Lifestyle & Belief

Sir Alex Ferguson to retire as Manchester United manager


Manchester United Manager Sir Alex Ferguson announced he will retire at the end of this year's Barclays Premier League season.


Alex Livesey

It's the end of an era - and what an era it was - for Manchester United, and really, the soccer (football) world. 

Sir Alex Ferguson, 71, the UK's most successful club manager, announced Wednesday he will relinquish his rule at Old Trafford to become a club director and ambassador at the end of this year's English Premier League season. 

"The decision to retire is one that I have thought a great deal about. It is the right time," Ferguson said

As expected, praise has poured in for "the Scot," a man who won everything you can win - the Champions League, the FA Cup and 13 league titles. UK Prime Minister David Cameron tweeted:    

The Manchester United press office spoke for millions of United fans (and perhaps some thankful rivals) when it tweeted: 

"As for my players and staff, past and present, I would like to thank them all for a staggering level of professional conduct and dedication that has helped to deliver so many memorable triumphs," Ferguson said. "Without their contribution the history of this great club would not be as rich."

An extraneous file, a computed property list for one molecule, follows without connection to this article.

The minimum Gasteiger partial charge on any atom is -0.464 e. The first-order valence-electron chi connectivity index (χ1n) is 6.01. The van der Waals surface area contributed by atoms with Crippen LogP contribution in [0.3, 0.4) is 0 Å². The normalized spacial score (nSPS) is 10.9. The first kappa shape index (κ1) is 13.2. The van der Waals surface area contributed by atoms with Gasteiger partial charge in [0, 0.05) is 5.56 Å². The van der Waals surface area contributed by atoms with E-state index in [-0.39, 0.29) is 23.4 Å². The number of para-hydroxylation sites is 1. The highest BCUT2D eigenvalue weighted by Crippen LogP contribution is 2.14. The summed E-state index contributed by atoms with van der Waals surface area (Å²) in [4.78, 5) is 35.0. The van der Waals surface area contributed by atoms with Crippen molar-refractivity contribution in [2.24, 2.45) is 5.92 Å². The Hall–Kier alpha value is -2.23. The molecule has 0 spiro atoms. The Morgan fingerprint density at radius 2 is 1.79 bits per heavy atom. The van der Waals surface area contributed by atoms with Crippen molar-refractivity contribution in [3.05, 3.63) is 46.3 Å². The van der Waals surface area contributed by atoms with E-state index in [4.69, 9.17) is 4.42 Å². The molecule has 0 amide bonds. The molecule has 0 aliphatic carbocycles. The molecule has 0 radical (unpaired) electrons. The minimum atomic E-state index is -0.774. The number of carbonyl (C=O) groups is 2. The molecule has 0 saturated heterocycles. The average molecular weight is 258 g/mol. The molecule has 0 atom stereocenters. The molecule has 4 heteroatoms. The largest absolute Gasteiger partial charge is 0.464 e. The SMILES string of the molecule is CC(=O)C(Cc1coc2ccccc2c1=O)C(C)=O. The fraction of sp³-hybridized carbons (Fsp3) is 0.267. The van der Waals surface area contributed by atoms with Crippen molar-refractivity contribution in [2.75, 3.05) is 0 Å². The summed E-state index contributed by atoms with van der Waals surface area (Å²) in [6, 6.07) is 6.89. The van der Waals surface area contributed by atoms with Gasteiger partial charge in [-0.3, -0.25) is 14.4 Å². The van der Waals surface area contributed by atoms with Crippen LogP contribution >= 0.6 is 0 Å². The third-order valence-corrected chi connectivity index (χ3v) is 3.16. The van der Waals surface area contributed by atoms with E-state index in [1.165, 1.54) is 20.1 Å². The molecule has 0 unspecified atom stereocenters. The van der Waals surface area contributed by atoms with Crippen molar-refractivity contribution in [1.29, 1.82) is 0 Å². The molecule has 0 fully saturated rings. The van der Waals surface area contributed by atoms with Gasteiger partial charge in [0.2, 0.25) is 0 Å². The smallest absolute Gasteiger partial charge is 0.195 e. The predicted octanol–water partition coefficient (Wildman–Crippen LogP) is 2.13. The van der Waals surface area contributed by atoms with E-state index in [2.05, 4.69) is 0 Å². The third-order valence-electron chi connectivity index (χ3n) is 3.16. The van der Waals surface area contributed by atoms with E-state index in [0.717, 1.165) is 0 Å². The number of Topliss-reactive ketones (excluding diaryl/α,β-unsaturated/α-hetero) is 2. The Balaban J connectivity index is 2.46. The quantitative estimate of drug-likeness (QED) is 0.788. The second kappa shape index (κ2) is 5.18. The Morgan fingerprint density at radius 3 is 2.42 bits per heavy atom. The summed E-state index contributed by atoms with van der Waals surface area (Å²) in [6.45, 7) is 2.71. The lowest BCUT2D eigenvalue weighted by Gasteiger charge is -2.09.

"In my early years, the backing of the board, and Sir Bobby Charlton in particular, gave me the confidence and time to build a football club, rather than just a football team," he added. 

And now cue the rumor mill. Who will be United's next manager? The Guardian voiced soccer's conventional wisdom, speculating on Real Madrid's Jose Mourinho, Jurgen Klopp and Manuel Pellegrini.

English soccer player Michael Owen had this to say:

So far Ferguson has managed 1,498 games for United, with 894 wins, 337 draws and 267 losses. His last game will bring him to the nice round number of 1,500. 

Ferguson's retirement may not be the biggest news in the US today, but in the UK, expect 3-hour specials, live blogs by major news outlets with every detail and nuance, and perhaps a few tears (over a few pints) in Manchester.